Collapsed - Chapter 1 (Pt. 5)


But there's another side to the rich out-of-staters. Emil Erhardt added, The Stock Farm provides employment with high-paying jobs, it pays a high fraction of the property taxes for the whole Bitterroot Valley, it pays for its own security staff, and it doesn't make many demands on the community or on local government services.

Our sheriff doesn't get called to the Stock Farm to break up bar fights, and Stock Farm owners don't send their children to the schools here." John Cook acknowledged, "The plus side of those rich owners is that if Charles Schwab hadn't bought up all that land, it wouldn't still be providing wildlife habitat and green open space, because that land would otherwise have been subdivided by some developer."

Because the rich out-of-staters were attracted to Montana by its beautiful environment, some of them take good care of their property and become leaders in defending the environment and instituting land planning. For example, my summer home for the last seven years has been a rented house situated on the Bitterroot River south of Hamilton, and belonging to a private entity called the Teller Wildlife Refuge. Otto Teller was a rich Californian who liked to come to Montana to fish for trout.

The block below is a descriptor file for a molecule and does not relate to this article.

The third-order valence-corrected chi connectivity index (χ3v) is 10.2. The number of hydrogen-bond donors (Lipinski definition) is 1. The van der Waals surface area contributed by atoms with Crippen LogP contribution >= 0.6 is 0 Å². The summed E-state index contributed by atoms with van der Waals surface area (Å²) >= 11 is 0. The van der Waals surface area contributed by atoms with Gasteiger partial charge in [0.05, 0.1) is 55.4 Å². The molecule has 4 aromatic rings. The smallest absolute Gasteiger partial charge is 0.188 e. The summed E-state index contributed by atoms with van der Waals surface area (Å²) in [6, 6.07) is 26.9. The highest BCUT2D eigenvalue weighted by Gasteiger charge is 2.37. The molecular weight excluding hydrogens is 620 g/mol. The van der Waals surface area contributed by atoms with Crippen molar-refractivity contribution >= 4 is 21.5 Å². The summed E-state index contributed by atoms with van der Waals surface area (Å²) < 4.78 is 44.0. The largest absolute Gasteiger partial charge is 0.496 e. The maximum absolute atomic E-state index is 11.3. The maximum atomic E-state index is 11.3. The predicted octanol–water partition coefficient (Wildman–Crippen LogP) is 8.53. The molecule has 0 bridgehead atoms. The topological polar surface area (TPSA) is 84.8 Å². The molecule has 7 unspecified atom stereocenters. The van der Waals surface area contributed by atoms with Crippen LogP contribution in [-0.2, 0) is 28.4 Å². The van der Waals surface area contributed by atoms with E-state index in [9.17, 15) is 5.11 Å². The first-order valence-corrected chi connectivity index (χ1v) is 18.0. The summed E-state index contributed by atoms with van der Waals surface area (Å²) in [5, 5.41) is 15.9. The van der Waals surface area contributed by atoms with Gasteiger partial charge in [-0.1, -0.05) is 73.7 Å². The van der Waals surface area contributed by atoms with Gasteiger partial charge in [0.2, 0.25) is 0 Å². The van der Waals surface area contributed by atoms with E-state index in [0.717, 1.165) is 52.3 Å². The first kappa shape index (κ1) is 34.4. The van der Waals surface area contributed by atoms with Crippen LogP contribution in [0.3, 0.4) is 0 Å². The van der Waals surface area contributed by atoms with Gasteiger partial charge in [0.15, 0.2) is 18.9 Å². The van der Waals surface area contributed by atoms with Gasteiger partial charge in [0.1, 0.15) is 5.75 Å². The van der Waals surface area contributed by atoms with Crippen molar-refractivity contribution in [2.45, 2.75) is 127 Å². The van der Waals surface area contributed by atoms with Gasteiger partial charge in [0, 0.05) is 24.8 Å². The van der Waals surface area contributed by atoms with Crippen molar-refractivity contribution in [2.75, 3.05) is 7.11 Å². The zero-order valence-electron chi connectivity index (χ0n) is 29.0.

One day, he was infuriated to encounter large construction machinery dumping dirt into one of his favorite fishing holes on the Gallatin River. He became further enraged when he saw how massive clear-cutting carried out by logging companies in the 1950s was devastating his beloved trout streams and damaging their water quality. In 1984 Otto began buying up prime riverside land along the Bitterroot River and incorporated it into a private wildlife refugee, which he nevertheless let local people continue to visit in order to hunt and fish.

 He ultimately donated conservation easements on his land to a nonprofit organization called the Montana Land Reliance, in order to ensure that the land would be managed in perpetuity so as to preserve its environmental qualities. Had Otto Teller, that wealthy Californian, not bought that 1,600 acres of land, it would have been subdivided for small house lots.

The influx of newcomers, the resulting rise in land prices and property taxes, the poverty of Montana old-timer residents, and their conservative attitude towards government and taxes (see below) all contribute to the plight of Montana schools, which are funded largely by property taxes. Because Ravalli County has so little industrial or commercial property, the main source of property taxes there is residential property taxes, and those have been rising with the increase in land values.

 To old-timers and less affluent newcomers already on a tight budget, every increase in property taxes is a big deal. Not surprisingly, they often react by voting against proposed school bonds and supplemental localproperty tax levies for their schools.

As a result, while public schools account for two-thirds of Ravalli County local government spending, that spending as a percentage of personal income stands last among 24 rural western U.S. counties comparable to Ravalli…


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